(H7):

There are constants \(\tau\in(1,2)\) and \(a_{1},a_{2},a_{2}>0\) such that

$$a_{3}|u|^{\tau}\leq W(t,u)\leq a_{1}|u|,\quad \forall t\in\mathbb{R} \textit{ and } |u|\leq a_{2}. $$
(H8):

\(\limsup_{|u|\rightarrow0}\frac{|\nabla W(t,u)|^{\tau/(\tau-1)}}{\widetilde{W}(t,u)}=P(t)\) uniformly in t, \(|P(t)|<\infty\).

(H9):

\(W(t,u)\geq(1/2)(\nabla W(t,u),u)\geq0\), \(\forall(t,u)\in\mathbb{R}\times\mathbb{R}^{N}\).

(H10):

\(\lim_{|u|\rightarrow\infty}\frac {W(t,u)}{|u|^{2}}=f(t)\) uniformly in t, where \(\inf_{t\in\mathbb {R}}f(t)\leq\sup_{t\in\mathbb{R}}f(t)<+\infty\).

Then system (1.1) has infinitely many nontrivial homoclinic orbits.

Motivated by the above facts, in this paper, our aim is to generalize some results in [25, 26]. Moreover, our approach is different from [25, 26].

We will use the following conditions:

(W1):

\(\nabla W(t,u)=S(t)u+\nabla G(t,u)\), where \(S:\mathbb {R}\rightarrow\mathbb{R}^{N\times N}\) is bounded symmetric \(N\times N\) matrix-valued function.

(W2):

\(W(t,0)=G(t,0)=0\) and there exist \(\bar{a},\bar {b}>0\) and \(0<\nu<1\) such that

$$\bigl\vert \nabla G(t,u)\bigr\vert \leq\bar{a}+\bar{b}\vert u\vert ^{\nu}, \quad \forall(t,u)\in \mathbb{R}\times\mathbb{R}^{N}. $$
(W3):

\(\widetilde{W}(n,u)\geq0\), \(\forall(t,u)\in \mathbb{R}\times\mathbb{R}^{N}\).

Now, we state our main result.

Theorem 1.3

Assume that (L1), (L2), (H4)-(H6), (W1)-(W3) hold. Then system (1.1) has infinitely many nontrivial homoclinic orbits.

Remark 1.1

When \(S\not\equiv0\), Theorem 1.3 generalizes Theorem 1.2. First of all, we remove conditions (H8) and \(W(t,u)\geq0\) for any \((t,u)\in\mathbb {R}\times\mathbb{R}^{N}\). Second, condition (H4) is weaker than (H7). In fact, condition (H7) implies (H4). Third, it is clear that condition (W3) is weaker than (H9). Furthermore, there are many functions satisfying our Theorem 1.3 and not satisfying Theorem 1.2. For example, let \(W(t,u)=g(t)|u|^{2}+|u|\) for all \((t,u)\in\mathbb {R}\times\mathbb{R}^{N}\), where \(g:\mathbb{R}\rightarrow\mathbb{R}\) is bounded continuous function such that \(g\not\equiv0\). It is easy to check that \(W(t,u)\) satisfies all conditions of Theorem 1.3, but it does not satisfy condition (H8) of Theorem 1.2.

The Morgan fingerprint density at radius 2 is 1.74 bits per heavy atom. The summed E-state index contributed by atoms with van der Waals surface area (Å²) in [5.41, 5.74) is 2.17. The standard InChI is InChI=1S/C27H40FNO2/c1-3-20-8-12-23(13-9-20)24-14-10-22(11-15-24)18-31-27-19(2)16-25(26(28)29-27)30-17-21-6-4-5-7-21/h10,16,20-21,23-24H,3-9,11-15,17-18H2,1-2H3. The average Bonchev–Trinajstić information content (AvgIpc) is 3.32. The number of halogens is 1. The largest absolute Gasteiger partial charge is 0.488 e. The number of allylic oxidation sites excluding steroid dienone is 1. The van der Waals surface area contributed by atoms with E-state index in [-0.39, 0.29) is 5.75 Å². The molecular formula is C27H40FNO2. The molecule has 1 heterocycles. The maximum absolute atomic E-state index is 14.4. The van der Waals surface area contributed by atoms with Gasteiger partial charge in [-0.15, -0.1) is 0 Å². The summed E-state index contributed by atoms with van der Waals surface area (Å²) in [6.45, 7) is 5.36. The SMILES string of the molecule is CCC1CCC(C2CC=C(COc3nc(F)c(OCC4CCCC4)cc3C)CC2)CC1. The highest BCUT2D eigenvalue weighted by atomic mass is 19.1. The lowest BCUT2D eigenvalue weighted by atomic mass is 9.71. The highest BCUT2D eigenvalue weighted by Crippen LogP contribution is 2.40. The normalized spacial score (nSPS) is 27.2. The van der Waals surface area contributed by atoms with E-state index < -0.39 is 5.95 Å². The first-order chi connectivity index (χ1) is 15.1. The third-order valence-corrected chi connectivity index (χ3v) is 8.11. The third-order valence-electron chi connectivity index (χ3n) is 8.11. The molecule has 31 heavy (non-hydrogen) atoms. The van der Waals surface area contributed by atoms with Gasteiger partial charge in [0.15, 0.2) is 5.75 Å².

Remark 1.2

When \(S\equiv0\), Theorem 1.3 generalizes Theorem 1.1. First, conditions (H1) and (H3) imply conditions (H6) and (W3). Second, conditions (H1) and (H2) imply (W2). Third, we remove conditions (H3) and \(W(t,u)\geq 0\) for any \((t,u)\in\mathbb{R}\times\mathbb{R}^{N}\). Furthermore, there are many functions \(W(t,u)\) satisfying our Theorem 1.3 and not satisfying Theorem 1.1. For example, set

$$ W(t,u)=\left \{ \textstyle\begin{array}{l@{\quad}l} \frac{3}{2}|u|-|u|^{\frac{3}{2}}, & |u|< 1, \\ \frac{u^{2}}{2(|u|+\ln|u|)}, & |u|\geq1 \end{array}\displaystyle \right . $$

for all \((t,u)\in\mathbb{R}\times\mathbb{R}^{N}\). It is easy to check that \(W(t,u)\) satisfies all conditions of Theorem 1.3, but it does not satisfy condition (H1) of Theorem 1.1. Set

$$ W(t,u)=\left \{ \textstyle\begin{array}{l@{\quad}l} \frac{1}{4}|u|, & |u|< 1, \\ \frac{1}{2}|u|-\frac{u^{2}}{2(|u|+\ln|u|_{1})}, & |u|\geq1 \end{array}\displaystyle \right . $$

for all \((t,u)\in\mathbb{R}\times\mathbb{R}^{N}\). It is easy to check that \(W(t,u)\) satisfies all conditions of Theorem 1.3, but it does not satisfy condition (H3) of Theorem 1.1.

The remainder of this paper is organized as follows. In Section 2, some preliminary results are presented. In Section 3, we give the proof of Theorem 1.3.

Preliminaries

In this section, we give the variational setting for (1.1) and some related preliminary lemmas. Let \(X:= H^{1}(\mathbb{R},\mathbb{R}^{N})\) be a Hilbert space with the inner product and the norm given, respectively, by

$$\langle u,v\rangle_{X}= \int_{\mathbb{R}} \bigl[\bigl(\dot{u}(t),\dot {v}(t)\bigr)+ \bigl(u(t),v(t)\bigr) \bigr]\, dt \quad \mbox{and} \quad \|u\|_{X}= \langle u,u\rangle _{X}^{\frac{1}{2}},\quad \forall u,v\in X. $$

We define an operator \(K:X\rightarrow X\) by

$$(Ku,v)= \int_{\mathbb{R}}\bigl(Bu(t),\dot{v}(t)\bigr)\, dt,\quad \forall u,v\in X. $$

Since B is an antisymmetric \(N\times N\) constant matrix, K is self-adjoint on X. Moreover, we denote by J the self-adjoint extension of the operator \(-\frac{d^{2}}{dt^{2}}+L(t)+K\) with the domain \(D(J)\subset L^{2}(\mathbb{R},\mathbb{R}^{N})\).

Let \(E:=D(|J|^{\frac{1}{2}})\) be the domain of \(|J|^{\frac{1}{2}}\), which is a Hilbert space equipped with the inner product and norm given by

$$\begin{aligned}& \langle u,v\rangle_{E}=\bigl(|J|^{\frac{1}{2}}u,|J|^{\frac{1}{2}}v \bigr)_{2}+(u,v)_{2}, \\& \|u\|_{E}=\langle u,u\rangle_{E}^{\frac{1}{2}} \end{aligned}$$